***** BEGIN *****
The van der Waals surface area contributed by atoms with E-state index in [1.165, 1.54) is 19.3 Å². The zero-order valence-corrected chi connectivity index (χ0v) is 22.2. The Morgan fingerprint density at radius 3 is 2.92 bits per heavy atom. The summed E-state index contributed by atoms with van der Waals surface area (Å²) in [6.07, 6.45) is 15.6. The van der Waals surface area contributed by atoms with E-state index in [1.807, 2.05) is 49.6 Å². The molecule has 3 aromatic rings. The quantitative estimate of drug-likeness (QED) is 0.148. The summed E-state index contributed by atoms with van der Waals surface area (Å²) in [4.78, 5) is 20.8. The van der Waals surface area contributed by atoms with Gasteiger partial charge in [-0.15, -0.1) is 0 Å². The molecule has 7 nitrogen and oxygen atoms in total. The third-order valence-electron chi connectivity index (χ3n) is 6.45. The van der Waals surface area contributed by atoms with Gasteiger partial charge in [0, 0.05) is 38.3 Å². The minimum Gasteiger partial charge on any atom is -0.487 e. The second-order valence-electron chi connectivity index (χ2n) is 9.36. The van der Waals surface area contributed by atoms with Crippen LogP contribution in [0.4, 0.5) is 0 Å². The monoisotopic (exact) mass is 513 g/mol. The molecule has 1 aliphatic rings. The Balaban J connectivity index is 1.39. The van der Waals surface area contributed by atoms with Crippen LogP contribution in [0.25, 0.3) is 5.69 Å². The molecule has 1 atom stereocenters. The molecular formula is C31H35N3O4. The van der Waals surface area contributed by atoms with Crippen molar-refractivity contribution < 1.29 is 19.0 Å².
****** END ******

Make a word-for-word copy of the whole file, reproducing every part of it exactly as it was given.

The van der Waals surface area contributed by atoms with E-state index in [1.165, 1.54) is 19.3 Å². The zero-order valence-corrected chi connectivity index (χ0v) is 22.2. The Morgan fingerprint density at radius 3 is 2.92 bits per heavy atom. The summed E-state index contributed by atoms with van der Waals surface area (Å²) in [6.07, 6.45) is 15.6. The van der Waals surface area contributed by atoms with E-state index in [1.807, 2.05) is 49.6 Å². The molecule has 3 aromatic rings. The quantitative estimate of drug-likeness (QED) is 0.148. The summed E-state index contributed by atoms with van der Waals surface area (Å²) in [4.78, 5) is 20.8. The van der Waals surface area contributed by atoms with Gasteiger partial charge in [-0.15, -0.1) is 0 Å². The molecule has 7 nitrogen and oxygen atoms in total. The third-order valence-electron chi connectivity index (χ3n) is 6.45. The van der Waals surface area contributed by atoms with Gasteiger partial charge in [0, 0.05) is 38.3 Å². The minimum Gasteiger partial charge on any atom is -0.487 e. The second-order valence-electron chi connectivity index (χ2n) is 9.36. The van der Waals surface area contributed by atoms with Crippen LogP contribution in [0.4, 0.5) is 0 Å². The monoisotopic (exact) mass is 513 g/mol. The molecule has 1 aliphatic rings. The Balaban J connectivity index is 1.39. The van der Waals surface area contributed by atoms with Crippen LogP contribution in [0.25, 0.3) is 5.69 Å². The molecule has 1 atom stereocenters. The molecular formula is C31H35N3O4. The van der Waals surface area contributed by atoms with Crippen molar-refractivity contribution < 1.29 is 19.0 Å².